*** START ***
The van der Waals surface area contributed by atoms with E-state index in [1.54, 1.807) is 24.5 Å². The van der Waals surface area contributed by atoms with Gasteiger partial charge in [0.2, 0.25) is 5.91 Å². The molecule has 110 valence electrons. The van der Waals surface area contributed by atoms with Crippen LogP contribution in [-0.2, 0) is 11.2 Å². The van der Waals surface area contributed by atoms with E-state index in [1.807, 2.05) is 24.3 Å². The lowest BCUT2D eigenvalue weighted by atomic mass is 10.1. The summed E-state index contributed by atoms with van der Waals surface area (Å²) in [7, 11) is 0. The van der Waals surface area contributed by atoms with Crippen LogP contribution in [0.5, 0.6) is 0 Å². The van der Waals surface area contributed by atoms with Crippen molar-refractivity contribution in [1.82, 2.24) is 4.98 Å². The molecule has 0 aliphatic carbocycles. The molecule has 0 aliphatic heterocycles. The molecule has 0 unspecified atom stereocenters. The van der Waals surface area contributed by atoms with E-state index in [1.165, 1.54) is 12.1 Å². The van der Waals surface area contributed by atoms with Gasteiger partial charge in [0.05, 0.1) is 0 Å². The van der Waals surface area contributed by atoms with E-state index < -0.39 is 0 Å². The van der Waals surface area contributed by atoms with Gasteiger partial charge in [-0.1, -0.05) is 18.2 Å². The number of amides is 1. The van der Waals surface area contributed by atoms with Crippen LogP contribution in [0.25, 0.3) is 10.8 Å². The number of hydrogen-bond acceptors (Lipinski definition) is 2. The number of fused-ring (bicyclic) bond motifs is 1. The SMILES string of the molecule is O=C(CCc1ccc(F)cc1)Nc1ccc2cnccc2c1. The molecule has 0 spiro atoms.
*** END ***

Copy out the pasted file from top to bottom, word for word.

The van der Waals surface area contributed by atoms with E-state index in [1.54, 1.807) is 24.5 Å². The van der Waals surface area contributed by atoms with Gasteiger partial charge in [0.2, 0.25) is 5.91 Å². The molecule has 110 valence electrons. The van der Waals surface area contributed by atoms with Crippen LogP contribution in [-0.2, 0) is 11.2 Å². The van der Waals surface area contributed by atoms with E-state index in [1.807, 2.05) is 24.3 Å². The lowest BCUT2D eigenvalue weighted by atomic mass is 10.1. The summed E-state index contributed by atoms with van der Waals surface area (Å²) in [7, 11) is 0. The van der Waals surface area contributed by atoms with Crippen LogP contribution in [0.5, 0.6) is 0 Å². The van der Waals surface area contributed by atoms with Crippen molar-refractivity contribution in [1.82, 2.24) is 4.98 Å². The molecule has 0 aliphatic carbocycles. The molecule has 0 aliphatic heterocycles. The molecule has 0 unspecified atom stereocenters. The van der Waals surface area contributed by atoms with E-state index in [1.165, 1.54) is 12.1 Å². The van der Waals surface area contributed by atoms with Gasteiger partial charge in [0.05, 0.1) is 0 Å². The van der Waals surface area contributed by atoms with E-state index < -0.39 is 0 Å². The van der Waals surface area contributed by atoms with Gasteiger partial charge in [-0.1, -0.05) is 18.2 Å². The number of amides is 1. The van der Waals surface area contributed by atoms with Crippen LogP contribution in [0.25, 0.3) is 10.8 Å². The number of hydrogen-bond acceptors (Lipinski definition) is 2. The number of fused-ring (bicyclic) bond motifs is 1. The SMILES string of the molecule is O=C(CCc1ccc(F)cc1)Nc1ccc2cnccc2c1. The molecule has 0 spiro atoms.